Melanie Macro continues to discuss safety on cruise ships in the second part of her article from an insider’s perspective. If you missed Part 1, click here to read it.
When the Costa Concordia sank, it was reported that people didnâ€™t understand what was going on, that it was â€˜every man for himself.â€™ I wasnâ€™t there so I too can only speculate, but Costa has many nationalities travelling with them, so announcements are given in multiple languages, which would inevitably slow communications. Then there is the fact that some passengers will ignore advice, the general response in an emergency is to go up and out rather than to their designated muster station for instance, making it very difficult to account for everyone.
How many times have you heard a fire alarm go off and no one move – the public largely are a difficult bunch to handle, on one side, you donâ€™t want them to panic, as then you get crush injuries and hysteria, but you want them to actively respond to the warning.
The drills the crew would have partaken in weekly would have been on an upright ship, not one toppling onto its side. Launching lifeboats is usually by pulley and so even on an upright ship it is difficult, on a ship tilting with screaming passengers when you are terrified probably for your own life, well, thatâ€™s another thing altogether. Essentially, the Costa Concordia can carry more than 4200 passengers and crew, and in the disaster 30 people died (two are still missing). That is 30 too many, but out of so many, in such conditions, you also have to think that it could have been a lot worse, and the crew should be commended in that sense.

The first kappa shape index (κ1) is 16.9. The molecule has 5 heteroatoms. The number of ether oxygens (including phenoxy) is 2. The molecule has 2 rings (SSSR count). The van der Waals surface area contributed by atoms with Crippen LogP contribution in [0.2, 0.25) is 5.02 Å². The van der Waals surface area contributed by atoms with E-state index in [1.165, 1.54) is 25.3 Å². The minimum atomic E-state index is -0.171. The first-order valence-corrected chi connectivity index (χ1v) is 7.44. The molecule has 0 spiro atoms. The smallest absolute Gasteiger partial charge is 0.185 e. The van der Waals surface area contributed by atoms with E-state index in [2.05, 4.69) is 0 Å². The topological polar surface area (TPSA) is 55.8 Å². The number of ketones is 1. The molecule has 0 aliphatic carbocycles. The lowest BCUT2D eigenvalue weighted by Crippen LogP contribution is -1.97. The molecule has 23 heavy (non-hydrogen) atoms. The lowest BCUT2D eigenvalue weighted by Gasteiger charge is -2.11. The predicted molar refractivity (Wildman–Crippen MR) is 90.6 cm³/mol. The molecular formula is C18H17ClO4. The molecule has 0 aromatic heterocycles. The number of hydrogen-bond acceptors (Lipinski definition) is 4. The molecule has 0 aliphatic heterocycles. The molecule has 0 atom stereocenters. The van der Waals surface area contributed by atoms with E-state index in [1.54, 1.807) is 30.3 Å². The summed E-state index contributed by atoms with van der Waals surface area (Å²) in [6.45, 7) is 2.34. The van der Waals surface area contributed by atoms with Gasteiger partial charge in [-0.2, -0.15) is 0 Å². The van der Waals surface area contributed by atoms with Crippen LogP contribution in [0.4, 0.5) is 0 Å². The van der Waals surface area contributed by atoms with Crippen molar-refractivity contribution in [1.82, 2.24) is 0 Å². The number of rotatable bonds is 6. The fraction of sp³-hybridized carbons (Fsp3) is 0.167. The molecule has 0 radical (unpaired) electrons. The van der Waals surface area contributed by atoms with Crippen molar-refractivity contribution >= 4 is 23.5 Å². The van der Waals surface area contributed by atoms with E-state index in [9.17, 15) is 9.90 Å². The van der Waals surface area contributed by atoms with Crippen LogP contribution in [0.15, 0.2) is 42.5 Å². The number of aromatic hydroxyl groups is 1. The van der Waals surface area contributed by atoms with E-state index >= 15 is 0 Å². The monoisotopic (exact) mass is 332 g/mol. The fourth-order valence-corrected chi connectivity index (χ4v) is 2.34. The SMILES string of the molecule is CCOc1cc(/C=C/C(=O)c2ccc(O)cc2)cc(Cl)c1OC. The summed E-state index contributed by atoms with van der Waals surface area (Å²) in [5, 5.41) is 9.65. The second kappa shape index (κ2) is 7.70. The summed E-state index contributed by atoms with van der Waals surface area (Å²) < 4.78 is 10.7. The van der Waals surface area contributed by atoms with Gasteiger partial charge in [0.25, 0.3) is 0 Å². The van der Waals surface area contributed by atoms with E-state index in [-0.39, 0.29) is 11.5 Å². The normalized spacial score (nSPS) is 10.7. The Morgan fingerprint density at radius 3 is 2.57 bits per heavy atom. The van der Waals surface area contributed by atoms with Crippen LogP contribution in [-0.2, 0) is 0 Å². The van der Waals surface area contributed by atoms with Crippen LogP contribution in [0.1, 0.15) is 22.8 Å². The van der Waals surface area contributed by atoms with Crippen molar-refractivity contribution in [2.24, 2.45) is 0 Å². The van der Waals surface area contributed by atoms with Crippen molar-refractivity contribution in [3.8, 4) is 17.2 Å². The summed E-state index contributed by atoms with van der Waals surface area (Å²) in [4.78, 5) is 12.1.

There are those at fault, the Captain for instance, who unfortunately shared the Titanic Captain’s vanity- he wanted to salute friends as they sailed past, so he took a risky route, just as the Titanicâ€™s Captain went full steam ahead to â€˜show offâ€™ the shipâ€™s speed and get to New York early, even though conditions made icebergs hard to spot. The captain on the Concordia left the crew to deal with it, and they carried on and did their best. So we need to remember the heroes as well.
Cruise ships do not sink regularly, planes do not crash all the time, but they are machines and they are operated by humans and things can go wrong. You arenâ€™t entirely safe at home, there is always some risk, and you need to rationalise it in the face of all the drama. Since Titanic, maritime safety has improved immensely. You can go to such amazing places, experience some top entertainment and food, and not at a high premium.
I have been in force 12 storms, I have experienced power outages, I have been on a ship that has been on fire and one that tilted so much the gangway had to be taken down. I have witnessed airlifting of the ill by helicopter. All of these incidents were dealt with quickly and without most passengers having to worry. I have been round the world, sailed into Sydney at dawn and around the set of â€˜Pirates of the Caribbean.â€™ Iâ€™ve seen dolphins race the ship, witnessed spectacular sunsets and shooting stars in a sky so clear and unaffected by the bright lights of land. I have sailed the Milford Sound and seen glaciers and the Statue of Christ the Redeemer in Rio de Janeiro. So all in all, I wouldnâ€™t change any of it, and I have always had great faith in the crews that I have worked with and have looked after me when I have been a passenger.
Take on board (excuse the pun) safety concerns, but please rationalise them. There are so many cruise ships and wonderful holidays to be had, so please donâ€™t let the media scare you into avoiding the cruise industry, but go to the drills and take note of escape routes, just as you would on a plane or when you moved into a new home. After that, relax and enjoy your holiday!
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